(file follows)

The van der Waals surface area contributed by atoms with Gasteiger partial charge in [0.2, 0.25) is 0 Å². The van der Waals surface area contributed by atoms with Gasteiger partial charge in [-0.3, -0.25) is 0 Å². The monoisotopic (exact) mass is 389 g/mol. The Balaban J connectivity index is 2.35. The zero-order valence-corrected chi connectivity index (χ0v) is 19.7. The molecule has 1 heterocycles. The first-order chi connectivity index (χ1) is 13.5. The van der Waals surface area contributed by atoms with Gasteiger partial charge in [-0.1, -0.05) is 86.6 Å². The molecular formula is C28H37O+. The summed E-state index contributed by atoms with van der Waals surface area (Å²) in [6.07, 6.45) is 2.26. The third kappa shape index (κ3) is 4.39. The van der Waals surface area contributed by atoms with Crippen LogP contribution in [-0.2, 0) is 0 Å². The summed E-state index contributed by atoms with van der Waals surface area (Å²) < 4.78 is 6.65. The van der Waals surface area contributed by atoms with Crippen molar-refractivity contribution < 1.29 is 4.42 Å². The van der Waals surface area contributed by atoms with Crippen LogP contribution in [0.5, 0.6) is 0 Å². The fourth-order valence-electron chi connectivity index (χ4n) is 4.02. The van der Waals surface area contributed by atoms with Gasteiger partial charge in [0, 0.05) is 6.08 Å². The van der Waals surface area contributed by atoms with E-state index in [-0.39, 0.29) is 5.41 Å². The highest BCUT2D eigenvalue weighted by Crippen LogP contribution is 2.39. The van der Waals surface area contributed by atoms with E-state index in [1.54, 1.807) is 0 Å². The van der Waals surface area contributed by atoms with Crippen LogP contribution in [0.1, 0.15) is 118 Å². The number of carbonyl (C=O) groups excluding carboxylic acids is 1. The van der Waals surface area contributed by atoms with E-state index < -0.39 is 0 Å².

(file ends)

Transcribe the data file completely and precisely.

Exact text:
The van der Waals surface area contributed by atoms with Gasteiger partial charge in [0.2, 0.25) is 0 Å². The van der Waals surface area contributed by atoms with Gasteiger partial charge in [-0.3, -0.25) is 0 Å². The monoisotopic (exact) mass is 389 g/mol. The Balaban J connectivity index is 2.35. The zero-order valence-corrected chi connectivity index (χ0v) is 19.7. The molecule has 1 heterocycles. The first-order chi connectivity index (χ1) is 13.5. The van der Waals surface area contributed by atoms with Gasteiger partial charge in [-0.1, -0.05) is 86.6 Å². The molecular formula is C28H37O+. The summed E-state index contributed by atoms with van der Waals surface area (Å²) in [6.07, 6.45) is 2.26. The third kappa shape index (κ3) is 4.39. The van der Waals surface area contributed by atoms with Crippen LogP contribution in [-0.2, 0) is 0 Å². The summed E-state index contributed by atoms with van der Waals surface area (Å²) < 4.78 is 6.65. The van der Waals surface area contributed by atoms with Crippen molar-refractivity contribution < 1.29 is 4.42 Å². The van der Waals surface area contributed by atoms with Crippen LogP contribution in [0.5, 0.6) is 0 Å². The fourth-order valence-electron chi connectivity index (χ4n) is 4.02. The van der Waals surface area contributed by atoms with Gasteiger partial charge in [0, 0.05) is 6.08 Å². The van der Waals surface area contributed by atoms with E-state index in [-0.39, 0.29) is 5.41 Å². The highest BCUT2D eigenvalue weighted by Crippen LogP contribution is 2.39. The van der Waals surface area contributed by atoms with E-state index in [1.54, 1.807) is 0 Å². The van der Waals surface area contributed by atoms with Crippen LogP contribution in [0.1, 0.15) is 118 Å². The number of carbonyl (C=O) groups excluding carboxylic acids is 1. The van der Waals surface area contributed by atoms with E-state index < -0.39 is 0 Å².